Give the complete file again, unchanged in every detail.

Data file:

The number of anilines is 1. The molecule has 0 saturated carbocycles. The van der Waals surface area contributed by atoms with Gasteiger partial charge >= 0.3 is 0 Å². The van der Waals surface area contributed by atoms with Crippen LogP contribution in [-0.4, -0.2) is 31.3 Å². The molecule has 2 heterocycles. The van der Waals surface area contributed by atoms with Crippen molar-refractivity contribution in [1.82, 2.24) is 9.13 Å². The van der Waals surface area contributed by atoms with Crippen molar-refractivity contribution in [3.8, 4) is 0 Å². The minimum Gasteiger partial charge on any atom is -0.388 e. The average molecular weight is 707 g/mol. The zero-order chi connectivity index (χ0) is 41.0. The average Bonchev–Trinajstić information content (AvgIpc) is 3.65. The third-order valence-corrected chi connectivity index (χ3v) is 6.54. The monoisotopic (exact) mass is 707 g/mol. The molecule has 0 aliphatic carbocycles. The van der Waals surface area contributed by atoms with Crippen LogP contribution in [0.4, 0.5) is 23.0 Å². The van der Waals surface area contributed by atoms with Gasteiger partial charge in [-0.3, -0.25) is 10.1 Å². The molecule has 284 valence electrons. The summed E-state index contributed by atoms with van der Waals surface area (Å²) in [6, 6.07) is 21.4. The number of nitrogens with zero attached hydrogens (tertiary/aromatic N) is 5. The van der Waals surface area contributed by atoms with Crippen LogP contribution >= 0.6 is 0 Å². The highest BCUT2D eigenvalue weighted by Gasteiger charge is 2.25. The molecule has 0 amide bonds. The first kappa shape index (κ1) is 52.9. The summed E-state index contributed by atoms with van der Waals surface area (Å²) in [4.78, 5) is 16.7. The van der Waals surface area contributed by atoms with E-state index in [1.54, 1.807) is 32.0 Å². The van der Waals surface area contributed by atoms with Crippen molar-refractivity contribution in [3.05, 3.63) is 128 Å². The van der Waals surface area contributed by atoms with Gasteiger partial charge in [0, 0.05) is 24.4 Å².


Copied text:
The number of anilines is 1. The molecule has 0 saturated carbocycles. The van der Waals surface area contributed by atoms with Gasteiger partial charge >= 0.3 is 0 Å². The van der Waals surface area contributed by atoms with Crippen LogP contribution in [-0.4, -0.2) is 31.3 Å². The molecule has 2 heterocycles. The van der Waals surface area contributed by atoms with Crippen molar-refractivity contribution in [1.82, 2.24) is 9.13 Å². The van der Waals surface area contributed by atoms with Crippen molar-refractivity contribution in [3.8, 4) is 0 Å². The minimum Gasteiger partial charge on any atom is -0.388 e. The average molecular weight is 707 g/mol. The zero-order chi connectivity index (χ0) is 41.0. The average Bonchev–Trinajstić information content (AvgIpc) is 3.65. The third-order valence-corrected chi connectivity index (χ3v) is 6.54. The monoisotopic (exact) mass is 707 g/mol. The molecule has 0 aliphatic carbocycles. The van der Waals surface area contributed by atoms with Crippen LogP contribution in [0.4, 0.5) is 23.0 Å². The van der Waals surface area contributed by atoms with Gasteiger partial charge in [-0.3, -0.25) is 10.1 Å². The molecule has 284 valence electrons. The summed E-state index contributed by atoms with van der Waals surface area (Å²) in [6, 6.07) is 21.4. The number of nitrogens with zero attached hydrogens (tertiary/aromatic N) is 5. The van der Waals surface area contributed by atoms with Crippen LogP contribution >= 0.6 is 0 Å². The highest BCUT2D eigenvalue weighted by Gasteiger charge is 2.25. The molecule has 0 amide bonds. The first kappa shape index (κ1) is 52.9. The summed E-state index contributed by atoms with van der Waals surface area (Å²) in [4.78, 5) is 16.7. The van der Waals surface area contributed by atoms with E-state index in [1.54, 1.807) is 32.0 Å². The van der Waals surface area contributed by atoms with Crippen molar-refractivity contribution in [3.05, 3.63) is 128 Å². The van der Waals surface area contributed by atoms with Gasteiger partial charge in [0, 0.05) is 24.4 Å².